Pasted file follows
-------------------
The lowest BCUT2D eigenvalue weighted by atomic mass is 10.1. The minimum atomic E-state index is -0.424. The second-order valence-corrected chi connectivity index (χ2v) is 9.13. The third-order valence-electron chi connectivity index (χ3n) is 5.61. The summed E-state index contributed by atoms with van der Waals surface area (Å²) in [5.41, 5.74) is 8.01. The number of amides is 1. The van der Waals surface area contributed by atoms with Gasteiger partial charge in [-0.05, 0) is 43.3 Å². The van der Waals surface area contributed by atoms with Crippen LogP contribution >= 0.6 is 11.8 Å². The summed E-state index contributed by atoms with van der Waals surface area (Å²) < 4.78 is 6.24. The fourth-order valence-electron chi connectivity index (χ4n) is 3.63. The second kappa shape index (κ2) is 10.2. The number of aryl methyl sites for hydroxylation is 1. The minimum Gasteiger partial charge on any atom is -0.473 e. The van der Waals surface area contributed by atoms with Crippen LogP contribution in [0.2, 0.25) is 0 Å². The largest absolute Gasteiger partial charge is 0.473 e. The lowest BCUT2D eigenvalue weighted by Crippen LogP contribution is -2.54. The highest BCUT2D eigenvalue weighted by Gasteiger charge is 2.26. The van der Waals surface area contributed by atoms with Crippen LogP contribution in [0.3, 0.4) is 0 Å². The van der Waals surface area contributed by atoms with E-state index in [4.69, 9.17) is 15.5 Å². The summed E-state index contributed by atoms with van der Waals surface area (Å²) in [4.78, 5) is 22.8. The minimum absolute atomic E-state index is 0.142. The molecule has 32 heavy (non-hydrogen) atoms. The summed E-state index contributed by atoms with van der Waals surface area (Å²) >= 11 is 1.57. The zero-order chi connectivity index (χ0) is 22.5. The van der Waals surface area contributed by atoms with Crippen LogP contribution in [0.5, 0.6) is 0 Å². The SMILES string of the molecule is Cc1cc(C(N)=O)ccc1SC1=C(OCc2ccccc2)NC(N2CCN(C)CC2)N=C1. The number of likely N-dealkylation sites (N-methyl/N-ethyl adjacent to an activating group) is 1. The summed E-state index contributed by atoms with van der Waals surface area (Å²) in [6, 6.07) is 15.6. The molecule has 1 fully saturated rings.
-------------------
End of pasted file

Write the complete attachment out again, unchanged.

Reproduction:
The lowest BCUT2D eigenvalue weighted by atomic mass is 10.1. The minimum atomic E-state index is -0.424. The second-order valence-corrected chi connectivity index (χ2v) is 9.13. The third-order valence-electron chi connectivity index (χ3n) is 5.61. The summed E-state index contributed by atoms with van der Waals surface area (Å²) in [5.41, 5.74) is 8.01. The number of amides is 1. The van der Waals surface area contributed by atoms with Gasteiger partial charge in [-0.05, 0) is 43.3 Å². The van der Waals surface area contributed by atoms with Crippen LogP contribution >= 0.6 is 11.8 Å². The summed E-state index contributed by atoms with van der Waals surface area (Å²) < 4.78 is 6.24. The fourth-order valence-electron chi connectivity index (χ4n) is 3.63. The second kappa shape index (κ2) is 10.2. The number of aryl methyl sites for hydroxylation is 1. The minimum Gasteiger partial charge on any atom is -0.473 e. The van der Waals surface area contributed by atoms with Crippen LogP contribution in [0.2, 0.25) is 0 Å². The largest absolute Gasteiger partial charge is 0.473 e. The lowest BCUT2D eigenvalue weighted by Crippen LogP contribution is -2.54. The highest BCUT2D eigenvalue weighted by Gasteiger charge is 2.26. The van der Waals surface area contributed by atoms with Crippen LogP contribution in [0.3, 0.4) is 0 Å². The van der Waals surface area contributed by atoms with E-state index in [4.69, 9.17) is 15.5 Å². The summed E-state index contributed by atoms with van der Waals surface area (Å²) in [4.78, 5) is 22.8. The minimum absolute atomic E-state index is 0.142. The molecule has 32 heavy (non-hydrogen) atoms. The summed E-state index contributed by atoms with van der Waals surface area (Å²) >= 11 is 1.57. The zero-order chi connectivity index (χ0) is 22.5. The van der Waals surface area contributed by atoms with Crippen LogP contribution in [0.5, 0.6) is 0 Å². The SMILES string of the molecule is Cc1cc(C(N)=O)ccc1SC1=C(OCc2ccccc2)NC(N2CCN(C)CC2)N=C1. The number of likely N-dealkylation sites (N-methyl/N-ethyl adjacent to an activating group) is 1. The summed E-state index contributed by atoms with van der Waals surface area (Å²) in [6, 6.07) is 15.6. The molecule has 1 fully saturated rings.